Linkfest, Lap it up


Great to see tourism surging in the Cape again. The one benefit to come out of the drought is that the city is vastly improved on the ‘water-wise’ scale – After the drought, Cape Town’s film industry is booming again

As an Aspen shareholder this is great to see – South Africa’s Aspen launches three-in-one HIV drug

We are a step closer to stepping on Mars – Watch NASA scientists freak out after landing a probe on Mars for the first time in 6 years

Infographic: Mars: Man's Enduring Curiosity | Statista You will find more infographics at Statista

Vestact Out and About


Bright was on Business Day TV last night talking stocks – Stock Watch Picks – 27 Nov 2018.

Signing off


Our market has another green start to the day, hopefully we won’t close in the red like yesterday. Naspers is up 4% this morning, closing in on that R3 000 mark. Looking ahead, there is South African consumer confidence out today and then US GDP data.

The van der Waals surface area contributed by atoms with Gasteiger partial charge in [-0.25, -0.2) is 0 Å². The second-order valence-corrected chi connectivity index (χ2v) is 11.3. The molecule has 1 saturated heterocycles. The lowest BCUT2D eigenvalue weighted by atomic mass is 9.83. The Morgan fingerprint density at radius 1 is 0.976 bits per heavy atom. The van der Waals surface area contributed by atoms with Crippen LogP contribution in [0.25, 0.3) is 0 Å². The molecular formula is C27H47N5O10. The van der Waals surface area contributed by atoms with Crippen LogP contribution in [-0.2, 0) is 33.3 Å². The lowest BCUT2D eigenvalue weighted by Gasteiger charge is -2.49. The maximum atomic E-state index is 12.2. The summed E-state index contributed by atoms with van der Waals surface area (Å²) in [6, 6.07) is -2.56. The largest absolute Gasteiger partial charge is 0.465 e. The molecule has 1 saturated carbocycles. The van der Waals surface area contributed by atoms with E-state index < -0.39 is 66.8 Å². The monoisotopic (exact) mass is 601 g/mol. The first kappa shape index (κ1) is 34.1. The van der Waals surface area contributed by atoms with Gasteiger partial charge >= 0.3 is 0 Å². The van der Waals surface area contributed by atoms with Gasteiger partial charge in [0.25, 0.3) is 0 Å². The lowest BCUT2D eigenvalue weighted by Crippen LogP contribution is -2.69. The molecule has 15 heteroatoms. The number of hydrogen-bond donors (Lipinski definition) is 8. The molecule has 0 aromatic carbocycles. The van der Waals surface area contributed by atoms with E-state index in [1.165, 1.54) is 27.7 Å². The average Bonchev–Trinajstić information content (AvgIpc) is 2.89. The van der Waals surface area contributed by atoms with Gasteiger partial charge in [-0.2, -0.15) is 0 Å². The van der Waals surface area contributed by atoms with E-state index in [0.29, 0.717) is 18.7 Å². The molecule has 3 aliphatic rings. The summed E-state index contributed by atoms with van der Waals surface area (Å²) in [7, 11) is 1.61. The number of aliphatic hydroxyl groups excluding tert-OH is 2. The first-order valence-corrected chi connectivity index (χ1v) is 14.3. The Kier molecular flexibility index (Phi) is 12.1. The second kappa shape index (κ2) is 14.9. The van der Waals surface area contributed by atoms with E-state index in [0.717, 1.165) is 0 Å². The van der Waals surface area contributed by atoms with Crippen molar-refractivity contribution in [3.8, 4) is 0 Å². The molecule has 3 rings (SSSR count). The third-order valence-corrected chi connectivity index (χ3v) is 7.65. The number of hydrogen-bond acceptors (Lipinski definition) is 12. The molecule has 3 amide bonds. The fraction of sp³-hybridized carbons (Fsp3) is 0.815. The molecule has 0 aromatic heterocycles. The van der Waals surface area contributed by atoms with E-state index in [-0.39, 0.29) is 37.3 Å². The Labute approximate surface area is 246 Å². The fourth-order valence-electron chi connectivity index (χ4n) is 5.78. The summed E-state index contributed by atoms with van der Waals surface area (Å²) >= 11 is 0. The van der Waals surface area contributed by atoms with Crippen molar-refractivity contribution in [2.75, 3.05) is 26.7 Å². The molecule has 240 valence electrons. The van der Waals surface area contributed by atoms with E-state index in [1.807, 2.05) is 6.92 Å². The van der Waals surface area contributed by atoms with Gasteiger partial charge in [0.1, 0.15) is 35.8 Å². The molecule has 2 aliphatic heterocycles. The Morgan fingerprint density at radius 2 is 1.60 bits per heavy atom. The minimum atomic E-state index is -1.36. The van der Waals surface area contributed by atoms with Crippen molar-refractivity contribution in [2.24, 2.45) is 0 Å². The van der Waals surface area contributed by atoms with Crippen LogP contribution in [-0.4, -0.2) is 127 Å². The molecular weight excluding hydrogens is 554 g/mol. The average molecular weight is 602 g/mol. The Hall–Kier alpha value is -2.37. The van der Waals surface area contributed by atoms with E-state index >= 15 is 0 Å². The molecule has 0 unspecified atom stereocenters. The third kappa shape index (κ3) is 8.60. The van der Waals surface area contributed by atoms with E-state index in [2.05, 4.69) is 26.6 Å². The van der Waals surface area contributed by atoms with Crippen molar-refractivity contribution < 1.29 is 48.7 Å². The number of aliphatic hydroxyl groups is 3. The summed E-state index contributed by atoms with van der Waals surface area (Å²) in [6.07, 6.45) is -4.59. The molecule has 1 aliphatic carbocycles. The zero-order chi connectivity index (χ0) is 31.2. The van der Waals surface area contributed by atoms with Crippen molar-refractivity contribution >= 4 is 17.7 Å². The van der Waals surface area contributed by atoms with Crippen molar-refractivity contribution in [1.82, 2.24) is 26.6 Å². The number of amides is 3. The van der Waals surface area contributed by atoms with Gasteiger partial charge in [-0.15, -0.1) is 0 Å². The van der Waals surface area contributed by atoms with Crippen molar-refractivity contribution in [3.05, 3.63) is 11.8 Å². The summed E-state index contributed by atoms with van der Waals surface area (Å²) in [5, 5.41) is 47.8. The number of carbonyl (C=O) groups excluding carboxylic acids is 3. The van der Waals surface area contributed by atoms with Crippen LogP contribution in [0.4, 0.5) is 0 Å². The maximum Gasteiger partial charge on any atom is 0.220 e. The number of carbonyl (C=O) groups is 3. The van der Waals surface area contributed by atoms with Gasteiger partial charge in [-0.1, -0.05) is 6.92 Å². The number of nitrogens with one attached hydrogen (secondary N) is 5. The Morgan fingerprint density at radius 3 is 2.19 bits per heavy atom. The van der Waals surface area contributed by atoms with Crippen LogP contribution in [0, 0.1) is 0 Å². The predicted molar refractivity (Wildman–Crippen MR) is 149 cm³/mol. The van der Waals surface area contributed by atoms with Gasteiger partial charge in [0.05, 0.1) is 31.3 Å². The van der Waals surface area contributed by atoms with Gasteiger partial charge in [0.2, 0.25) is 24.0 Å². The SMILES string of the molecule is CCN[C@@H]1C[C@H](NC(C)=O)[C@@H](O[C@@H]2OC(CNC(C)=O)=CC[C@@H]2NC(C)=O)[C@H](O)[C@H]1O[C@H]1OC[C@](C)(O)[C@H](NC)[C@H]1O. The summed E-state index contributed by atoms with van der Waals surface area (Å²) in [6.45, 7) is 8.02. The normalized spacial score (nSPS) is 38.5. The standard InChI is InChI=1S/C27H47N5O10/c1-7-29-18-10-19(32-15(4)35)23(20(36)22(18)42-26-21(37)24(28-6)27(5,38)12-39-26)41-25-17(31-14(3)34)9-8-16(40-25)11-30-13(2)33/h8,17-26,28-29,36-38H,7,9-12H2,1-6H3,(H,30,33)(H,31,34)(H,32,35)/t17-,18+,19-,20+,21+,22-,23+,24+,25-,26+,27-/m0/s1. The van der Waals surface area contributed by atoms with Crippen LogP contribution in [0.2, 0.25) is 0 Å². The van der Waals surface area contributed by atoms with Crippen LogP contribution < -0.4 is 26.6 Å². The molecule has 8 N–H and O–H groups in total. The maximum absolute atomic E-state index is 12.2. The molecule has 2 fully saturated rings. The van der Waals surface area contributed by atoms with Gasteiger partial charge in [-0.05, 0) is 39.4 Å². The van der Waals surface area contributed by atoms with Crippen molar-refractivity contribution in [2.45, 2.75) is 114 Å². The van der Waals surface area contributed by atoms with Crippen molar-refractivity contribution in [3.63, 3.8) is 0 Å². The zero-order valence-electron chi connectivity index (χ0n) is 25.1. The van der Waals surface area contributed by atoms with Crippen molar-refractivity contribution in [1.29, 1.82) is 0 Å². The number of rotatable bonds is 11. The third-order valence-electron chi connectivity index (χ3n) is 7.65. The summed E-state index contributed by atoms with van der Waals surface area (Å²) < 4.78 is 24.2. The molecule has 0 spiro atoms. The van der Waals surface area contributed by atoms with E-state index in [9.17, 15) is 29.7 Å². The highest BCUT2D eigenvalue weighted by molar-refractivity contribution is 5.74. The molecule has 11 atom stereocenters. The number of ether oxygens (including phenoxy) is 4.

Sent to you by Team Vestact.

Email us

Follow Michael, Byron, Bright and Paul on Twitter

078 533 1063

Leave a Reply

Fill in your details below or click an icon to log in:

WordPress.com Logo

You are commenting using your WordPress.com account. Log Out /  Change )

Google photo

You are commenting using your Google account. Log Out /  Change )

Twitter picture

You are commenting using your Twitter account. Log Out /  Change )

Facebook photo

You are commenting using your Facebook account. Log Out /  Change )

Connecting to %s